Where both sockets 36 are to be used in a sign for connecting independent light boards 28, the quantity of adaptors 44 and plugs 42, etc. provided in a kit is doubled.
Also included in the kit are several pre-cut panels 26 of highly reflective material, although the quantity of reflective panels need not be limited to two as illustrated in FIG. 4. Preferably, the panels 26 are thin sheets of plastic which have been metalized in a conventional manner. The backsides, that is, the nonreflecting sides of the sheets 26 are coated with a contact adhesive which is covered by a release paper 52. After removing the release paper from the sheet 26, the sheet is guided into the exit sign enclosure and adhesively pressed onto the rear panel 24. Because the metalized plastic materials and thin metallic foils, which may also be used as the reflector 26 (FIG. 4), are easily cut with scissors, a knife, a utility knife having a razor blade, etc., additional reflective panels can be added on the inner surfaces of the enclosure at the top and bottom and on the side panels, as discussed above, by cutting down a larger sheet provided in the kit. The reflective sheet may also be provided in rolled-up form.
The light bars 28 in the kit also have adhesive on their backsides. In the kit, this adhesive surface is covered with a release paper. To install the light bars 28 in the enclosure of the sign 10, the release paper is removed from the backs of the mounting boards 30 and the light bars 28 are pressed onto respective side panels 22,24. Then, the adaptor 44, of proper size, is threaded into the socket 36 in the enclosure and the plug 42, connected to the light bars 28, is inserted into the adaptor 44.
The entire retrofitting procedures from unscrewing the original incandescent lamps to the connection of the plug 42 into the adaptor 44, can be accomplished without disconnecting the power from the sign when the retrofit is done on-site.
Additional adaptors are required for those infrequent situations where the existing exit signs operate on fluorescent lighting. In such a case, adaptors suitable to connect to the sockets previously used by the fluorescent lamp are required in the kit, or can be provided as a special hardware package for kits intended for conversion of fluorescent-type exit signs.
Because the light emitting diodes provide a high intensity of light and because the lighting effect is produced in large part by reflection which comes from many angles, it is not necessary that the LED units be configured on the light bars in any pattern that corresponds to any particular indicia. There is no need to form a pattern of the light emitting units 32 in the shape of the letter "E" or "X", etc. Thus, a standardized light bar 28 with reflector panels/sheets and electrical fittings, form a universal-type kit that can be used in many signs of generally similar size and configuration. As indicated above, somewhat larger signs can be accommodated by increasing the number of reflecting surfaces within the sign enclosure.
Additionally, series-parallel electrical arrangements can be provided so that in alternative embodiments of the invention, three or four standardized light bars 28 may be used in a sign enclosure, or greater numbers, as the particular installation requires. The number of light emitting diode units 32 connected in series depends upon the power source and the voltage drop required in each individual LED for proper light output. In order to minimize power consumption, it is preferable to reduce or avoid, if possible, the use of ballasts and internal resistors. It should also be recognized that in time the voltage and current requirement of light emitting diodes may change as new materials are developed.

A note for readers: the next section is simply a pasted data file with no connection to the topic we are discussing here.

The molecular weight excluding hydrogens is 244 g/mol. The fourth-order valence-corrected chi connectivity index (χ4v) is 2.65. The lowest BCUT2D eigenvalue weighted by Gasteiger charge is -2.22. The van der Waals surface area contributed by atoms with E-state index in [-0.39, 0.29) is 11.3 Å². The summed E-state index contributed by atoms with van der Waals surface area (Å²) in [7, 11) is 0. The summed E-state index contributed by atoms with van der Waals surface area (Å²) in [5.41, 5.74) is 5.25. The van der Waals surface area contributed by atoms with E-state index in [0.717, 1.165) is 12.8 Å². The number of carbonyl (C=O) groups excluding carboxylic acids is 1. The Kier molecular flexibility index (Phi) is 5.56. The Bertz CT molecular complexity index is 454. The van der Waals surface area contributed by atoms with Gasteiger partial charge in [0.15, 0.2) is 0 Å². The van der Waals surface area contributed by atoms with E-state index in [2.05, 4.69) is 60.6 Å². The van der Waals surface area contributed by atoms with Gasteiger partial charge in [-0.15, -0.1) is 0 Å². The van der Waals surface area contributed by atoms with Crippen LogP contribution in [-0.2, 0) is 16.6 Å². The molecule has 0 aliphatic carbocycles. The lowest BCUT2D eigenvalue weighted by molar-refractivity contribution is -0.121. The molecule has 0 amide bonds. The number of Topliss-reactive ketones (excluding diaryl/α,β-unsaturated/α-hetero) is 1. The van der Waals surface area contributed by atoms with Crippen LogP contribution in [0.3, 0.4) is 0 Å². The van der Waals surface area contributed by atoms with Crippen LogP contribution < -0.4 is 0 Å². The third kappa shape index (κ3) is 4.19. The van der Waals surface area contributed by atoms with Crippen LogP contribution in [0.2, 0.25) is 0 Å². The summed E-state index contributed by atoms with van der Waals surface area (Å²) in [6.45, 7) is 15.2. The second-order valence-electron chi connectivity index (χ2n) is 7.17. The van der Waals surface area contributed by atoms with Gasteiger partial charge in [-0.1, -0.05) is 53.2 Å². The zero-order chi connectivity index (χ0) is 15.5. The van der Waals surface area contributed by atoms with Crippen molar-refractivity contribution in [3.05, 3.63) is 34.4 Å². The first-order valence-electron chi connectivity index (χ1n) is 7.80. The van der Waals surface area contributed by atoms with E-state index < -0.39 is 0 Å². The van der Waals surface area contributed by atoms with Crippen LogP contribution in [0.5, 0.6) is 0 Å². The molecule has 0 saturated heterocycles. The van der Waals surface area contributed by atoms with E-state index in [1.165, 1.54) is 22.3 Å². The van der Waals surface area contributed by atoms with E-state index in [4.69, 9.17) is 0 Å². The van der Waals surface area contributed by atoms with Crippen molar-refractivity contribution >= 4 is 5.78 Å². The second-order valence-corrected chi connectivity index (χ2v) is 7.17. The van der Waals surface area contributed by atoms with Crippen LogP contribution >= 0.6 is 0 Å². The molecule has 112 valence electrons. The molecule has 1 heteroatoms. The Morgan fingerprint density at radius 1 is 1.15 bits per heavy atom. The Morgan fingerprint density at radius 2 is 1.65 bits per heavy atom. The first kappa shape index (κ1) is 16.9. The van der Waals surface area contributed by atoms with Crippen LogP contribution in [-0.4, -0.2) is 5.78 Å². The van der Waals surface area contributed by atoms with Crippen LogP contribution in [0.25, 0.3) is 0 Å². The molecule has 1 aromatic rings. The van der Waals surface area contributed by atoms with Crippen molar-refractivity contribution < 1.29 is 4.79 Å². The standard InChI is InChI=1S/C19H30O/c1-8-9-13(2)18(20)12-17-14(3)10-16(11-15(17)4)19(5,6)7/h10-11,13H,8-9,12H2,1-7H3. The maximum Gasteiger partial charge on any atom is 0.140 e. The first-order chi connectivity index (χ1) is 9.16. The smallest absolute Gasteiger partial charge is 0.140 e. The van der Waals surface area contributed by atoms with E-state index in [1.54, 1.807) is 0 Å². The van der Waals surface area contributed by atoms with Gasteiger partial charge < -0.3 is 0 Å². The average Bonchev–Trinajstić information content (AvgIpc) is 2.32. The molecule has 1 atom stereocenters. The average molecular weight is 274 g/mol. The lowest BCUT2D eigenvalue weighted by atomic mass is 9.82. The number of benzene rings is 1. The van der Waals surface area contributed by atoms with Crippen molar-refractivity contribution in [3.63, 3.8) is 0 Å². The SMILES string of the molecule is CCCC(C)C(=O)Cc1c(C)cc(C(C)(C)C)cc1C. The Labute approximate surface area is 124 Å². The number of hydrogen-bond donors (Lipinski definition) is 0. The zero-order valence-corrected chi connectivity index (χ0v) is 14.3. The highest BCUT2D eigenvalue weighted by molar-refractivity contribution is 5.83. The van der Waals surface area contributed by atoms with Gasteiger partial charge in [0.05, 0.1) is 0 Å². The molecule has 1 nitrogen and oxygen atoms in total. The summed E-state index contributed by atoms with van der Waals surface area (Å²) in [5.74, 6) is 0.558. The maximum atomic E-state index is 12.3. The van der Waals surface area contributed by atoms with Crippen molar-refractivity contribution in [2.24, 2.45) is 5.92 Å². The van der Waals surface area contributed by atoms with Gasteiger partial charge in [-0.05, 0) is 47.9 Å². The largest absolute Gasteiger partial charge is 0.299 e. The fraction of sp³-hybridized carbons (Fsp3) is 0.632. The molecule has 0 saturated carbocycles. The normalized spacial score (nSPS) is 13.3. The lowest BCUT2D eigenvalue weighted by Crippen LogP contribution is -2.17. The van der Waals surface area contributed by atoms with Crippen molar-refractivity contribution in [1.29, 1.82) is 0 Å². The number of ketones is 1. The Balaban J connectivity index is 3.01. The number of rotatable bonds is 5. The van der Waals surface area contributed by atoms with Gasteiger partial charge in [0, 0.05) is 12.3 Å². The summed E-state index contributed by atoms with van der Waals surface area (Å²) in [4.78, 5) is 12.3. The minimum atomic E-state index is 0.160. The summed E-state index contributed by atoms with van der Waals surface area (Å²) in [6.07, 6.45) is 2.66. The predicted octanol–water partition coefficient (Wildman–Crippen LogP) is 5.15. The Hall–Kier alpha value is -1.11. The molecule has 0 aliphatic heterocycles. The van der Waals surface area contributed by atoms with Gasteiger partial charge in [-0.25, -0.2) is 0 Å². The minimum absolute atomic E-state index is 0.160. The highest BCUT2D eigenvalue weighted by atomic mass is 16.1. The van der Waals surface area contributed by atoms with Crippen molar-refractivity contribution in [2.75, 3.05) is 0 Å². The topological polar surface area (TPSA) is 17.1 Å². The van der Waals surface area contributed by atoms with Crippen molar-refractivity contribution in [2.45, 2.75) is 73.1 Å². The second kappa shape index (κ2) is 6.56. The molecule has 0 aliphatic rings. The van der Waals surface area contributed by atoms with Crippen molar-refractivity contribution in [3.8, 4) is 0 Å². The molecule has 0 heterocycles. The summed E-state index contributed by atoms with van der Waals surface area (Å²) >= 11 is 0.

In the embodiment of FIG. 4, the LED light bars 28 are connected into a socket of an incandescent lamp or fluorescent lamp which has been removed, as described above, when a retrofit is made. On the other hand, when the sign is not a retrofit, the light bars 28 are connected directly to the power source just as the incandescent or fluorescent lamps would be connected in the prior art.
FIG. 5 illustrates an alternative embodiment of a sign 10' in accordance with the invention, wherein the standardized light bars 28 are located on the top panel and bottom panel of the sign enclosure. In such an embodiment, the rear panel is covered with a highly reflective surface. Depending upon the size of the sign, reflective surfaces may also be used on the right and left side panels, respectively. Additionally, a reflective surface (not shown) can be added on the inside of the translucent panel with cut-out portions aligned with the indicia so that light is transmitted through the indicia to the outside of the sign, but the remaining surface of the translucent panel or mask, whichever is innermost, is used as a reflector.
FIG. 6 illustrates an alternative embodiment of an illuminated exit-type sign 10" in accordance with the invention. Therein, the standardized light bars 28 are attached to the translucent panel or to the mask, whichever is innermost, at locations that do not overlap the indicia 14,16 of the sign. The light emitting diodes 32 of the light bars 28 face the rear panel 24 which is made highly reflective as in the embodiments above. In operation, light from the light bars reflects from the rear panel to illuminate the indicia. In larger signs or with LED units of lesser intensity, the reflective surfaces on the rear panels are supplemented with reflective surfaces that can be positioned on any of the side, top and bottom panels, or on all of these panels. Again, the light bars can be connected to the sockets where incandescent or fluorescent lamps were used before the retrofit is made. Alternatively, a sign, not a retrofit, can be constructed as illustrated in FIG. 6 wherein the light bars are connected directly to the same power source wiring as would be used for incandescent or fluorescent lamps in the prior art.